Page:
Aliens: Dust to Dust #2 picks up immediately where #1 left off, with Maxon in an escape ship where a Chestburster has just leapt out of his mother. The small group of survivors from the Trono colony who barely escaped the Xenomorph outbreak have to try to make it to space with a Chestburster on board. Does this issue keep up the action-packed pace of the first issue?
Thankfully, not quite. The first issue was all action from beginning to end, which was entertaining but left no time to establish who was who and why the reader should care. For this issue, writer and line artist Gabriel Hardman slows things down a bit and lets the characters speak, giving the reader their first impressions of the survivors. I can’t say I care a ton about any of the characters after finishing the issue, as they all feel a bit one dimensional at the moment, but it’s nice to at least get a sense of the dynamics amongst the group. Though the pace is much slower in this issue, it never grinds to a halt, as danger stays hot on the heels of the survivors, thwarting each idea they have for escape which makes the stakes feel higher.
The line art and coloration produce a much brighter issue than the first with comparatively less ink on the page. The pages where the ship is flying through a storm are heavily inked with gorgeous texture and the use of the color red from colorist Rain Beredo on the ship’s windshield really pops throughout the issue. With regards to character renderings, the line art here is more concerned with being expressive rather than clean or consistent, but I think it works for the mood of the story. The Xenomorphs are rendered expertly, looking as sleek and ribbed as fans of the franchise would hope. There are a few panels where I would’ve liked the coloration to be a bit less bright to better convey the tone of the danger at hand, but it isn’t a huge distraction.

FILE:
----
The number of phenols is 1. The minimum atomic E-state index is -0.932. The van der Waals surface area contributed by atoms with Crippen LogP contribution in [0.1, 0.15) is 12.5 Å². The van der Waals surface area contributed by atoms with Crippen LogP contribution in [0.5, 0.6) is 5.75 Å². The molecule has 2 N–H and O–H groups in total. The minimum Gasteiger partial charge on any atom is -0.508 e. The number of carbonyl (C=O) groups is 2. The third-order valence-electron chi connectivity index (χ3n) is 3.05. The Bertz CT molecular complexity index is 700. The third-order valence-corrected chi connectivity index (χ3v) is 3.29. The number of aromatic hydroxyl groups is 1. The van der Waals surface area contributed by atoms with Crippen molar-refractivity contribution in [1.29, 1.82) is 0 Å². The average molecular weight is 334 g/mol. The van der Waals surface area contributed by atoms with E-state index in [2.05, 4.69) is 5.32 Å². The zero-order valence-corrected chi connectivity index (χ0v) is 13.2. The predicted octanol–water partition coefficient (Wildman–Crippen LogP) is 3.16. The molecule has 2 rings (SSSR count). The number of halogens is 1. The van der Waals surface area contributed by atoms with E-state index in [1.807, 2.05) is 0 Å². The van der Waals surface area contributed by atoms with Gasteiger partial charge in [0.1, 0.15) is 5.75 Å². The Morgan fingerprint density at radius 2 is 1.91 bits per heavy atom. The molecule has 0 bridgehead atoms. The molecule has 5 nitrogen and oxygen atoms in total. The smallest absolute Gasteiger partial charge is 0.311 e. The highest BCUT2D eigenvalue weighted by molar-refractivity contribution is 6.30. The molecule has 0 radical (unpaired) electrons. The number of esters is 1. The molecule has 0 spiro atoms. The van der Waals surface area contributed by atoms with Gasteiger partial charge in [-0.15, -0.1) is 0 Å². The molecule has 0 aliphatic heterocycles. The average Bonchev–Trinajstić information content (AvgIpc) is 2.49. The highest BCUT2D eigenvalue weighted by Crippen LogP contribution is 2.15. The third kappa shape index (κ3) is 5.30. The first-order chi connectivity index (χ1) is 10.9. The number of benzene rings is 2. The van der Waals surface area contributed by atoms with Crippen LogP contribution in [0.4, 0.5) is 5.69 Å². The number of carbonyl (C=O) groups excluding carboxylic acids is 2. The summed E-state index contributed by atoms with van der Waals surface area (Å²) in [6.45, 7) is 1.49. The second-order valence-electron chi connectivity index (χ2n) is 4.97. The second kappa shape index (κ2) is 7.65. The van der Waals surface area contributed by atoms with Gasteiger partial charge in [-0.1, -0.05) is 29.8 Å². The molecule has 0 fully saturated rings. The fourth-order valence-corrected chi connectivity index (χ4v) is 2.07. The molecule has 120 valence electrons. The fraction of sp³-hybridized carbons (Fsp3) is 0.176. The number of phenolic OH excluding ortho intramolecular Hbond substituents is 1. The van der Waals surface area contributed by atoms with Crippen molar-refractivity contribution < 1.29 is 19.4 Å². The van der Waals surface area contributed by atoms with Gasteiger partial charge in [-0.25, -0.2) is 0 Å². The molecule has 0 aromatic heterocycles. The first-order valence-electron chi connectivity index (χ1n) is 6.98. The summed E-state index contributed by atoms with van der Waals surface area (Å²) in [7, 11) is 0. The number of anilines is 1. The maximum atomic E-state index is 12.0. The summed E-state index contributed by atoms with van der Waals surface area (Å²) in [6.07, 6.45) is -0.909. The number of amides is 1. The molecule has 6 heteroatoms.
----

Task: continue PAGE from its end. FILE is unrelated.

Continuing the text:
Michael Heisler’s lettering was probably my favorite aspect of the issue’s art. There’s a panel where a Chestburster’s screech bends around the creature as it flips through the air and the lettering’s scratchy style expresses the moment expertly. It’s such a smart design choice and it made that panel my favorite in the issue. Other loud sound effects get similarly huge, expressive letters that travel across the panels and really convey the feeling of the moment.
Overall, Aliens: Dust to Dust #2 keeps the action moving well, but allows the characters more room to breathe so the reader can begin to care a bit more about who lives and dies. I’m still not hugely invested in any of the characters, so hopefully further development in future issues will remedy that. The art maintained a consistent style that conveyed the mood effectively and the lettering really shined in unexpected ways. The issue ended on an interesting note that makes me wonder about the protagonist’s motivations and what decisions he may make in the future.
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